Thomas Henry Stickland

Army Service Corps

Personal Details

Born: 30 May 1878 in Weymouth, Dorset.

Family: He was the fourth of nine children born to John Stickland, a groom, and his wife Mary, nee Laver. He married Margaret Elizabeth Sarah Louisa Hawkins on 6 August 1900 at West Coker Parish Church, Somerset. The couple had 5 children, Lillian Dorothy Violet, Gwendoline Sylvia May, Evelyn Winifred Ivy, Daisy Verena Hawkins, all born in Sherborne, Dorset and their son George Leslie who was born in Whitchurch, Shropshire.

Residence: From the time of his birth until at least 1908, Thomas was living in Dorset. In 1881 his family were living in Dewlish, near Dorchester and in 1891 Brown Street, Caundle, Sherborne. In 1901 and newly married his address was The Abbey, Sherborne. Ten years later, he and his family had moved to 14 Worthington Street, Whitchurch, Shropshire which was the address shown on the 1919 Absent Voters’ Register. By 1939 he was living at 54 Ramsbury Road, St. Albans, Hertfordshire. This was to remain his home until his death in 1960.

Employment: In 1901 his occupation was a domestic coachman and by 1911 a domestic chauffeur. He was described as a motor driver for hire on the 1939 Register.

Died: 3 February 1960 in St Albans, Hertfordshire, aged 81.

Military Details

Regiment: Royal Army Service Corps

Rank: Private

Service Number: M2/183808

Date of Enlistment: Not known

Date of Discharge: Not known

Reason for Discharge: Not known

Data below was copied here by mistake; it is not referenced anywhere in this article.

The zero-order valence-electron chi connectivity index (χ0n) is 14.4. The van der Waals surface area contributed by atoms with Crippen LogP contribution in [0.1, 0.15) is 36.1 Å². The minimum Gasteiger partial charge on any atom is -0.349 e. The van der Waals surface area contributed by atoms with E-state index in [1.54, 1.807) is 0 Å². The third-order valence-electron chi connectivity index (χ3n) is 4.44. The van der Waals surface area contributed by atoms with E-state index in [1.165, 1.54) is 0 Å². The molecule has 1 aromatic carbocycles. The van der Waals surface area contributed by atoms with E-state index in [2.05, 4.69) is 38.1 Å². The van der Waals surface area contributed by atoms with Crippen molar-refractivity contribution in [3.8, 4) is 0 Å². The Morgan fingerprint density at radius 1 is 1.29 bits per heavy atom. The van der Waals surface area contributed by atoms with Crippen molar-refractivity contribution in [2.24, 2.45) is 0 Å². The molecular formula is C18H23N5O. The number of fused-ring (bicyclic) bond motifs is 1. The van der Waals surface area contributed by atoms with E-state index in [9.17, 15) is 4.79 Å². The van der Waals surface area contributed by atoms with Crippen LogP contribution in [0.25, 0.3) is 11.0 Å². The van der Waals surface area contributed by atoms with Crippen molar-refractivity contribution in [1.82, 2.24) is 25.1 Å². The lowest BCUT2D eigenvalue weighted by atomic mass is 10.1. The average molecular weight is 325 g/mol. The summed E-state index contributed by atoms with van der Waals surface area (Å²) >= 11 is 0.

Medals and Awards

Thomas was awarded the Campaign Medals (British War Medal, and Victory Medal)

Campaign Medals

Great War History Hub Whitchurch Shropshire Medals Front Image

The British War Medal (also known as 'Squeak') was a silver or bronze medal awarded to officers and men of the British and Imperial Forces who either entered a theatre of war or entered service overseas between 5th August 1914 and 11th November 1918 inclusive. This was later extended to services in Russia, Siberia and some other areas in 1919 and 1920. Approximately 6.5 million British War Medals were issued. Approximately 6.4 million of these were the silver versions of this medal. Around 110,000 of a bronze version were issued mainly to Chinese, Maltese and Indian Labour Corps. The front (obv or obverse) of the medal depicts the head of George V. The recipient's service number, rank, name and unit was impressed on the rim.

The Allied Victory Medal (also known as 'Wilfred') was issued by each of the allies. It was decided that each of the allies should each issue their own bronze victory medal with a similar design, similar equivalent wording and identical ribbon. The British medal was designed by W. McMillan. The front depicts a winged classical figure representing victory. Approximately 5.7 million victory medals were issued. Interestingly, eligibility for this medal was more restrictive and not everyone who received the British War Medal ('Squeak') also received the Victory Medal ('Wilfred'). However, in general, all recipients of 'Wilfred' also received 'Squeak' and all recipients of The 1914 Star or The 1914/1915 Star (also known as 'Pip') also received both 'Squeak' and 'Wilfred'. The recipient's service number, rank, name and unit was impressed on the rim.

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